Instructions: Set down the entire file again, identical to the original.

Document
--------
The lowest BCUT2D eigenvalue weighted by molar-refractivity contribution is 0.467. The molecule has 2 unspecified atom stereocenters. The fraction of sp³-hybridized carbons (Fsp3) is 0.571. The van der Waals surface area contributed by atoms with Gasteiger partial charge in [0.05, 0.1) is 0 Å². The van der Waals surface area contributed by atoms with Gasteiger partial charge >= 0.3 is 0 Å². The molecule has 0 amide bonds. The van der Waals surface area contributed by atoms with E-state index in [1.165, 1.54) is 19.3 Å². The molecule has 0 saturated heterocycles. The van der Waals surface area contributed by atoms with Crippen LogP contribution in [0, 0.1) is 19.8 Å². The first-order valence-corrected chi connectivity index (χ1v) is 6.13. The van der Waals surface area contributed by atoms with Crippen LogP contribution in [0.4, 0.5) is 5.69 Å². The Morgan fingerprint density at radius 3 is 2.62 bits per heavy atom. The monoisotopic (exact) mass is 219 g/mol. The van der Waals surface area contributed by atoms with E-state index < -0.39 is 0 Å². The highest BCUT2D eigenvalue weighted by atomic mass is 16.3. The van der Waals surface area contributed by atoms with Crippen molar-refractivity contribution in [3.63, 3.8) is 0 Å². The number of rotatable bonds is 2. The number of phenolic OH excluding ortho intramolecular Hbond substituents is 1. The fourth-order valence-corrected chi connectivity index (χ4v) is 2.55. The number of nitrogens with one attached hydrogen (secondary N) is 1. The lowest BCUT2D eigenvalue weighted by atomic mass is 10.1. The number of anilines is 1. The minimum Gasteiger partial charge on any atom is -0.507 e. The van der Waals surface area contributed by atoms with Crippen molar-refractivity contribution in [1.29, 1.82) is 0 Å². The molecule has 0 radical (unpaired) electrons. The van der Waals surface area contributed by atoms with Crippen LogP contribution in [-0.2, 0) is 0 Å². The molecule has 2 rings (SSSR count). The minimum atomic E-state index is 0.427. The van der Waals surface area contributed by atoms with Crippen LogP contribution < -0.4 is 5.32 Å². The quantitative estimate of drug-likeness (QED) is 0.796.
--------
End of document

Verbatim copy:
The lowest BCUT2D eigenvalue weighted by molar-refractivity contribution is 0.467. The molecule has 2 unspecified atom stereocenters. The fraction of sp³-hybridized carbons (Fsp3) is 0.571. The van der Waals surface area contributed by atoms with Gasteiger partial charge in [0.05, 0.1) is 0 Å². The van der Waals surface area contributed by atoms with Gasteiger partial charge >= 0.3 is 0 Å². The molecule has 0 amide bonds. The van der Waals surface area contributed by atoms with E-state index in [1.165, 1.54) is 19.3 Å². The molecule has 0 saturated heterocycles. The van der Waals surface area contributed by atoms with Crippen LogP contribution in [0, 0.1) is 19.8 Å². The first-order valence-corrected chi connectivity index (χ1v) is 6.13. The van der Waals surface area contributed by atoms with Crippen LogP contribution in [0.4, 0.5) is 5.69 Å². The Morgan fingerprint density at radius 3 is 2.62 bits per heavy atom. The monoisotopic (exact) mass is 219 g/mol. The van der Waals surface area contributed by atoms with E-state index < -0.39 is 0 Å². The highest BCUT2D eigenvalue weighted by atomic mass is 16.3. The van der Waals surface area contributed by atoms with Crippen molar-refractivity contribution in [3.63, 3.8) is 0 Å². The number of rotatable bonds is 2. The number of phenolic OH excluding ortho intramolecular Hbond substituents is 1. The fourth-order valence-corrected chi connectivity index (χ4v) is 2.55. The number of nitrogens with one attached hydrogen (secondary N) is 1. The lowest BCUT2D eigenvalue weighted by atomic mass is 10.1. The number of anilines is 1. The minimum Gasteiger partial charge on any atom is -0.507 e. The van der Waals surface area contributed by atoms with Crippen molar-refractivity contribution in [1.29, 1.82) is 0 Å². The molecule has 0 radical (unpaired) electrons. The van der Waals surface area contributed by atoms with Crippen LogP contribution in [-0.2, 0) is 0 Å². The molecule has 2 rings (SSSR count). The minimum atomic E-state index is 0.427. The van der Waals surface area contributed by atoms with Crippen LogP contribution < -0.4 is 5.32 Å². The quantitative estimate of drug-likeness (QED) is 0.796.